There are a whopping 118 comments (so far) on a story in The Portland Press Herald that quotes Maine Restaurant Association President Dick Grotton as saying more restaurants are failing because "the inspection process has changed." What he's referring to is stricter enforcement of the health code since the city hired health inspector Michele Sturgeon in August 2011; prior to that, inspections were done by Planning Dept. code officers. "It's different. We need to catch up, and it's going to take time," Grotton told the PPH, noting that restaurants are now "being cited for facility issues, such as not having a covered trash receptacle in the ladies room" and "that the city should concentrate on critical violations that could lead to illness." Ever-pragmatic Jason Loring, chef/co-owner of Nosh and Taco Escobarr also weighed in:
I definitely think they're holding us to higher standards, because they're actually doing inspections now, where before they weren't really doing them, Loring said. I don't really have a problem with it. It's all about safety.
The story also cites details from failed inspection reports from the past year, including Petite Jacqueline, which Sturgeon failed twice, Otto's Pizza in the Arts District (someone complained about an employee's sweat dripping into the dough) and Koi Asian Bistro(failed twice).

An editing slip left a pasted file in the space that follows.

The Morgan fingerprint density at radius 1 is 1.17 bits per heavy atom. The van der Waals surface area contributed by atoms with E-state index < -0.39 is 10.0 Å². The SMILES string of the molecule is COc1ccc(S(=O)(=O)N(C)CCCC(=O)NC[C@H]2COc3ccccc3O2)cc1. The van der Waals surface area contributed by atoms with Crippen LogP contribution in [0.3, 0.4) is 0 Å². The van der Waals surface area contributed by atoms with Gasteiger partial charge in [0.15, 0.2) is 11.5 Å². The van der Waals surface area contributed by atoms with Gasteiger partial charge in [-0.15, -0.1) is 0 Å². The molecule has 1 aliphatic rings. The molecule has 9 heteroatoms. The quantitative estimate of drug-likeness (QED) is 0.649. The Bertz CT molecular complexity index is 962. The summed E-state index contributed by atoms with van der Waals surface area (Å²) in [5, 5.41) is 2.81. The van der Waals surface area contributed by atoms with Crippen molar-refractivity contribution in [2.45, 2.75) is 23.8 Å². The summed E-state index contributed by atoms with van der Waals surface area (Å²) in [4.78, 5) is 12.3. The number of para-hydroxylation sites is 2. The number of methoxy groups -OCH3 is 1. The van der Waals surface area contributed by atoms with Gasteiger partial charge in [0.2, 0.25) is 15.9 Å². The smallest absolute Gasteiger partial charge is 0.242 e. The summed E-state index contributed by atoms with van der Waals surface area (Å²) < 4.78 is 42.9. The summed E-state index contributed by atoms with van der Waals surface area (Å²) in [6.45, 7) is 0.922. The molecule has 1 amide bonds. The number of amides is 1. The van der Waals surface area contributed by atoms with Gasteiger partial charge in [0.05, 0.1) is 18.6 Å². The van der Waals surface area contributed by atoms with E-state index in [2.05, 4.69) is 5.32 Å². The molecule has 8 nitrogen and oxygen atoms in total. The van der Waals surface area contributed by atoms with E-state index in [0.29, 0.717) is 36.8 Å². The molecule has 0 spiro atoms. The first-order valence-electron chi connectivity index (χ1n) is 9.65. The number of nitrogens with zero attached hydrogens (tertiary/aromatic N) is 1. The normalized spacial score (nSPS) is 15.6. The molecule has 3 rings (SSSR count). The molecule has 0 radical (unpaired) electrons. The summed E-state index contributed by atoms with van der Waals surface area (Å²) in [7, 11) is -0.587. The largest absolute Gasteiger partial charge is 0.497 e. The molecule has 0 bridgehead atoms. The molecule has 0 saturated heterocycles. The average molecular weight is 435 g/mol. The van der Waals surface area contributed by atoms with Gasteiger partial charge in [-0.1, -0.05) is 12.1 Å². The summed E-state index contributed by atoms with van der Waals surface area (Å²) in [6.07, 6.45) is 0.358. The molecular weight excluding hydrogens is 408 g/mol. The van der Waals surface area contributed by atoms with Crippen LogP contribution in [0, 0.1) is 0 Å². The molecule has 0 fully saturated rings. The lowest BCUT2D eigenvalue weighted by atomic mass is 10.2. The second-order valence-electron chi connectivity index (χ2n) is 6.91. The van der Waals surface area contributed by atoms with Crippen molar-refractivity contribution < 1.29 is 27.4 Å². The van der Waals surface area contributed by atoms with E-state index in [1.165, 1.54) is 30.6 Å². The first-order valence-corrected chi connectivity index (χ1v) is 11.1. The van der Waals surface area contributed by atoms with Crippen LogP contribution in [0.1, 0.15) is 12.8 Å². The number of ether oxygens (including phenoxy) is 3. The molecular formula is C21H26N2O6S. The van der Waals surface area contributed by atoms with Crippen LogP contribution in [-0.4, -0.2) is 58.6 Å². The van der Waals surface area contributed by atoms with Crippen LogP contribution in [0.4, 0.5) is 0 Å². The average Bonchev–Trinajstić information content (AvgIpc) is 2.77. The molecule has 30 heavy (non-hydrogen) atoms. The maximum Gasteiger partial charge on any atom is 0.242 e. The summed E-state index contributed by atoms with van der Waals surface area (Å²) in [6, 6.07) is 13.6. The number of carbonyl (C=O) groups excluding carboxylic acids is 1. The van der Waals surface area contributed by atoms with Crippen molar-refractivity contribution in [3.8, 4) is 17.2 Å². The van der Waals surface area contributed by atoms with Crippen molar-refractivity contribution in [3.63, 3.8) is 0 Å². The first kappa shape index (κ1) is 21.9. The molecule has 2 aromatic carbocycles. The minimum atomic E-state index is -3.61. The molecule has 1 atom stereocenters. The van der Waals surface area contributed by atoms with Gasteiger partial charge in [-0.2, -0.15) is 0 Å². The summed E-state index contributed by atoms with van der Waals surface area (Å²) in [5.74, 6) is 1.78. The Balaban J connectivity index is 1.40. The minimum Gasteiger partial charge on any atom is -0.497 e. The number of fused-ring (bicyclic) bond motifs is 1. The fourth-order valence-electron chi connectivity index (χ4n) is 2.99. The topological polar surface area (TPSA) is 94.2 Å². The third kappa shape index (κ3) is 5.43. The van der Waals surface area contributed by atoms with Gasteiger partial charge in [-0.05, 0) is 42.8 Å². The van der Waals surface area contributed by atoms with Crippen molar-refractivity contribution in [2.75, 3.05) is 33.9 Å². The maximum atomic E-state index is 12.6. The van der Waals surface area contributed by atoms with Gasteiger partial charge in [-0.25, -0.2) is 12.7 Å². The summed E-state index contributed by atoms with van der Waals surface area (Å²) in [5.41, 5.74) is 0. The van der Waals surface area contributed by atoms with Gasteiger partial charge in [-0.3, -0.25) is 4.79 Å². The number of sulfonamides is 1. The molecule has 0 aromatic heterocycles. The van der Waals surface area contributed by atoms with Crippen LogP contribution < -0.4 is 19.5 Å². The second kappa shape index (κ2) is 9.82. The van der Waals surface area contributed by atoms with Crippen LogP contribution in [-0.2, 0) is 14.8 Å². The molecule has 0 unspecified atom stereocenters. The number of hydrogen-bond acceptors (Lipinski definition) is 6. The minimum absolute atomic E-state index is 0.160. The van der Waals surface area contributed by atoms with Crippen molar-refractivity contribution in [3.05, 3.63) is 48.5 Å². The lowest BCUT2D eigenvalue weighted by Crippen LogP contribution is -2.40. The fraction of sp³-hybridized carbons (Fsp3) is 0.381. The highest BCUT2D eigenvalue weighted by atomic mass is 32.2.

We do feel (Sturgeon) is taking a harder path than her predecessors, [Petite Jacqueline co-owner and GM Elizabeth] Koenigsberg said. We feel this is beneficial to the city, especially moving forward. But it does pose a challenge on a day-to-day basis for restaurants that have been around for years.There's a side bar listing Portland restaurants, whether they passed or failed, with a link to the actual inspection report.
[Photo: Festiva Resorts Portland blog]